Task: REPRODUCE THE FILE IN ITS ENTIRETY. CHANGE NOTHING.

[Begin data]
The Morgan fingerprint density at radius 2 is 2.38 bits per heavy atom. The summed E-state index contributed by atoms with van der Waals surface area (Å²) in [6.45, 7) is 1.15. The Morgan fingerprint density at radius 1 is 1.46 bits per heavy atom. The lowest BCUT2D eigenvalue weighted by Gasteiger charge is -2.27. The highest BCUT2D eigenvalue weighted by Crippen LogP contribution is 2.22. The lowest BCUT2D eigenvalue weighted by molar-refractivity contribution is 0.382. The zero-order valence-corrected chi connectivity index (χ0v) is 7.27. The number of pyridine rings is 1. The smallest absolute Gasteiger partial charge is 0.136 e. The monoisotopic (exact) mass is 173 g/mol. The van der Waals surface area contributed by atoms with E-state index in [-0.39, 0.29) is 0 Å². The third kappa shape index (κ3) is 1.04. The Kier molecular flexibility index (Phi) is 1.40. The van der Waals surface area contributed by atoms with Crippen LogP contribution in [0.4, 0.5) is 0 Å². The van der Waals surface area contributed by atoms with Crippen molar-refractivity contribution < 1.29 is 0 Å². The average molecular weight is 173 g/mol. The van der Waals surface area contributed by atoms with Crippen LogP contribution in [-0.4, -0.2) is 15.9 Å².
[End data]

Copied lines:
The Morgan fingerprint density at radius 2 is 2.38 bits per heavy atom. The summed E-state index contributed by atoms with van der Waals surface area (Å²) in [6.45, 7) is 1.15. The Morgan fingerprint density at radius 1 is 1.46 bits per heavy atom. The lowest BCUT2D eigenvalue weighted by Gasteiger charge is -2.27. The highest BCUT2D eigenvalue weighted by Crippen LogP contribution is 2.22. The lowest BCUT2D eigenvalue weighted by molar-refractivity contribution is 0.382. The zero-order valence-corrected chi connectivity index (χ0v) is 7.27. The number of pyridine rings is 1. The smallest absolute Gasteiger partial charge is 0.136 e. The monoisotopic (exact) mass is 173 g/mol. The van der Waals surface area contributed by atoms with E-state index in [-0.39, 0.29) is 0 Å². The third kappa shape index (κ3) is 1.04. The Kier molecular flexibility index (Phi) is 1.40. The van der Waals surface area contributed by atoms with Crippen LogP contribution in [0.4, 0.5) is 0 Å². The van der Waals surface area contributed by atoms with Crippen molar-refractivity contribution < 1.29 is 0 Å². The average molecular weight is 173 g/mol. The van der Waals surface area contributed by atoms with Crippen LogP contribution in [-0.4, -0.2) is 15.9 Å².